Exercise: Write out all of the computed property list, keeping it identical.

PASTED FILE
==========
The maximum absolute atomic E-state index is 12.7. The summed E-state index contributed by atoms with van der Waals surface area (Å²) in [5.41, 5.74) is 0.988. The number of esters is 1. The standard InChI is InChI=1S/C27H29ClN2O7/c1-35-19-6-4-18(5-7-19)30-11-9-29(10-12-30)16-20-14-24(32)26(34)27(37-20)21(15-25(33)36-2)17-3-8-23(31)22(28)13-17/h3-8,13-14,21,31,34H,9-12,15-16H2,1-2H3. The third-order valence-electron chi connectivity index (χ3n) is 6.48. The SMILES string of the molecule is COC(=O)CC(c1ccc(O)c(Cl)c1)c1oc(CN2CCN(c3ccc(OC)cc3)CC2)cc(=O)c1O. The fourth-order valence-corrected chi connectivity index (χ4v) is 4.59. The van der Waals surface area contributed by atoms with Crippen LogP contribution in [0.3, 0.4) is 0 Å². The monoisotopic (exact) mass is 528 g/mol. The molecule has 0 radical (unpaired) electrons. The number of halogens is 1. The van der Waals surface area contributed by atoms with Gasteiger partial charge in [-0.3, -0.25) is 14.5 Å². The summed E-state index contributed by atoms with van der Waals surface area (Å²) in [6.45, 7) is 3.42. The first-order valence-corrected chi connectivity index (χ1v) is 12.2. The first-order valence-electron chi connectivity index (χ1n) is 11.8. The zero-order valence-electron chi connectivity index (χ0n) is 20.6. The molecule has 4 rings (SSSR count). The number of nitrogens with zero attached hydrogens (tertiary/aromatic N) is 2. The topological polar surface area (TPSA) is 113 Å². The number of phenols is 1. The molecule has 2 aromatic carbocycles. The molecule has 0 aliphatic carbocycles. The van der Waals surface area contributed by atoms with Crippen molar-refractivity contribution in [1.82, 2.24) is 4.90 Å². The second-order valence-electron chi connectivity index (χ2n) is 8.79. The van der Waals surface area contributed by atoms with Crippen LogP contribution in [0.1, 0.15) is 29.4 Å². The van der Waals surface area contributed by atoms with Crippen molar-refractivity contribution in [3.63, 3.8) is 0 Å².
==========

The maximum absolute atomic E-state index is 12.7. The summed E-state index contributed by atoms with van der Waals surface area (Å²) in [5.41, 5.74) is 0.988. The number of esters is 1. The standard InChI is InChI=1S/C27H29ClN2O7/c1-35-19-6-4-18(5-7-19)30-11-9-29(10-12-30)16-20-14-24(32)26(34)27(37-20)21(15-25(33)36-2)17-3-8-23(31)22(28)13-17/h3-8,13-14,21,31,34H,9-12,15-16H2,1-2H3. The third-order valence-electron chi connectivity index (χ3n) is 6.48. The SMILES string of the molecule is COC(=O)CC(c1ccc(O)c(Cl)c1)c1oc(CN2CCN(c3ccc(OC)cc3)CC2)cc(=O)c1O. The fourth-order valence-corrected chi connectivity index (χ4v) is 4.59. The van der Waals surface area contributed by atoms with Crippen LogP contribution in [0.3, 0.4) is 0 Å². The monoisotopic (exact) mass is 528 g/mol. The molecule has 0 radical (unpaired) electrons. The number of halogens is 1. The van der Waals surface area contributed by atoms with Gasteiger partial charge in [-0.3, -0.25) is 14.5 Å². The summed E-state index contributed by atoms with van der Waals surface area (Å²) in [6.45, 7) is 3.42. The first-order valence-corrected chi connectivity index (χ1v) is 12.2. The first-order valence-electron chi connectivity index (χ1n) is 11.8. The zero-order valence-electron chi connectivity index (χ0n) is 20.6. The molecule has 4 rings (SSSR count). The number of nitrogens with zero attached hydrogens (tertiary/aromatic N) is 2. The topological polar surface area (TPSA) is 113 Å². The number of phenols is 1. The molecule has 2 aromatic carbocycles. The molecule has 0 aliphatic carbocycles. The van der Waals surface area contributed by atoms with Crippen molar-refractivity contribution in [1.82, 2.24) is 4.90 Å². The second-order valence-electron chi connectivity index (χ2n) is 8.79. The van der Waals surface area contributed by atoms with Crippen LogP contribution in [0.1, 0.15) is 29.4 Å². The van der Waals surface area contributed by atoms with Crippen molar-refractivity contribution in [3.63, 3.8) is 0 Å².